Like just about every other soul in south Louisiana, Eric Stuart is a Saints fan.

And though hundreds of thousands of people may claim to have been in the Superdome 10 years ago when the Saints beat the Atlanta Falcons in the first real home game since Hurricane Katrina, Stuart actually was. He was with his brother-in-law that Monday night and he witnessed the emotional 23-3 victory that was sparked by Steve Gleason’s blocked punt that Curtis Deloach recovered in the end zone for the game’s first touchdown.

“I’m not the kind of guy who gets too emotional in public, but I openly cried that night,” Stuart said. “It was an extremely emotional time, and an emotional game. There were a lot of people who hadn’t returned home yet. It’s hard to describe, but it was powerful.”

Plenty strong emotions are expected to run through Gleason Gras 2016, a festival of food, drink, music, and an increasingly popular road race all of which is scheduled Saturday. That’s two days before the Saints host Atlanta on Monday Night Football, and it’s exactly one day shy of the 10-year anniversary of Gleason’s block and the Saints’ homecoming win.

The Gleason Classic is a 3.7-mile road race that is billed as the World’s Longest 5K. The usual 5K distance is 3.1 miles, but the distance is in deference to Gleason’s old No. 37 jersey. That’s the number he was wearing 10 years ago, and it’s a number so many people have come to symbolize with the determination and resolve Gleason has shown in his ongoing battle with ALS (Lou Gehrig’s Disease).

Though the Gleason Gras festival is in its sixth year, this is only the second year for the road race. Last year, about 1,000 people participated in the race, and Stuart (the co-race director) anticipates 1,500 or more this year. An estimated 5,000 people attended the Gleason Gras post-race fest in 2015.

All proceeds from the race and festival will raise awareness for ALS as well as support the Gleason Family Trust, which has been set up to offset the former NFL player’s costs of living with the disease.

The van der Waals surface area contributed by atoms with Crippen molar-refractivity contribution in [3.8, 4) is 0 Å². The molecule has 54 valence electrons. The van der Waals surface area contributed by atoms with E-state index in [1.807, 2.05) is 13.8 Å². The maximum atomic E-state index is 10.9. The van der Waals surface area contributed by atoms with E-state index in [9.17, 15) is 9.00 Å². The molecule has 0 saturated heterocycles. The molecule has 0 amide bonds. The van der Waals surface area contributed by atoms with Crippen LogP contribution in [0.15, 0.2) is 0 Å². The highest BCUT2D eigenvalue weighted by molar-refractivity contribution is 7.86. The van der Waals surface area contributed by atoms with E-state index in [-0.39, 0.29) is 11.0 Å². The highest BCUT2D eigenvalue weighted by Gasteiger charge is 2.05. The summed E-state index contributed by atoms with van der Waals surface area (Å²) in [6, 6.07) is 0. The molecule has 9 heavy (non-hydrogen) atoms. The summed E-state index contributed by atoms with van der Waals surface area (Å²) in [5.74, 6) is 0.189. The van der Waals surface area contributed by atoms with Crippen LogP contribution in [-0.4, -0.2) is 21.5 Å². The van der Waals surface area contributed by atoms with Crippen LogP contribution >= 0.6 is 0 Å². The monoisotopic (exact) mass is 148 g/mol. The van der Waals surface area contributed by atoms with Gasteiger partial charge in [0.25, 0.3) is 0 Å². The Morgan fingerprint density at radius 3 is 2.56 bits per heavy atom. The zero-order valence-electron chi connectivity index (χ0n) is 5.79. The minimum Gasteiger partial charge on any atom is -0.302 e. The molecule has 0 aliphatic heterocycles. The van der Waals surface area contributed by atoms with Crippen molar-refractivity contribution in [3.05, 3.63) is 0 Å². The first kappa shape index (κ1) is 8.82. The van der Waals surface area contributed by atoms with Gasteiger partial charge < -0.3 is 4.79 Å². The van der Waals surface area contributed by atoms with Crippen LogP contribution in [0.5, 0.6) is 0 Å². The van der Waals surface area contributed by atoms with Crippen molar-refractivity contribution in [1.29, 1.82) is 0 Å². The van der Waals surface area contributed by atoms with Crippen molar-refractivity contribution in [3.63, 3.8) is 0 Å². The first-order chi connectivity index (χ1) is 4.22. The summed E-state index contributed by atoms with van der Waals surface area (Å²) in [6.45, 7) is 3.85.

“When (co-race director Mark Berger and I) were contacted about starting this race last year, we said, ‘Whatever we can do to help.’ What Steve continues to do for the city, the support he gives to so many people who have been affected by ALS, he embodies the spirit of giving. Organizing this race is the least we can do.”

The race will be the first organized race held primarily on the Lafitte Greenway. It will begin at 9:30 a.m. at the Team Gleason House at St. Margaret’s on Bienville Street in Mid-City, and follow the Greenway downtown to North Prieur Street in the Treme. It will loop back to Bayou St. John, and wind along both sides of the waterway, cross a footbridge near Cabrini High School, and end back at St. Margaret’s.

“It’s a really great course,” Stuart said. “It’s one I’d want to run.”

Runners of all abilities are expected to take part, including some of the area’s fastest racers, who most likely are die-hard Saints fans just like Stuart, he said.

After the race, the festival will include ample food and drink, merchandise sales, a Microsoft Kids Area, face painting, a sports bar with college games playing on multiple TVs, an auction, and live music by Bonerama, Hot 8 Brass Band, Bag of Donuts, Paul Varisco & the Milestones, John Michael, Tre-G with special guest Supa Saint (performing “The Dome is on Fire”) and more. The 610 Stompers also will perform. Gleason Gras will end at 8 p.m.

Team Gleason House is located at St. Margaret’s, 3525 Bienville Street.

Cost to enter the race is $45 until race day and $55 on race day. Entry to the festival is $5 in advance and $10 at the gate. VIP tickets (which include access to a special VIP tent) are $250 for adults in advance, and $300 at the gate. VIP tickets for children 15 and younger cost $50.

Gleason Gras is hosted by Thomas Morestead’s What You Give Will Grow organization, and the event is inspired by Team Gleason, which raises money and awareness for the people fighting ALS.

For more information, to register for the race, or to purchase advance tickets to Gleason Gras, go online to You also can connect on social media at, and on Twitter at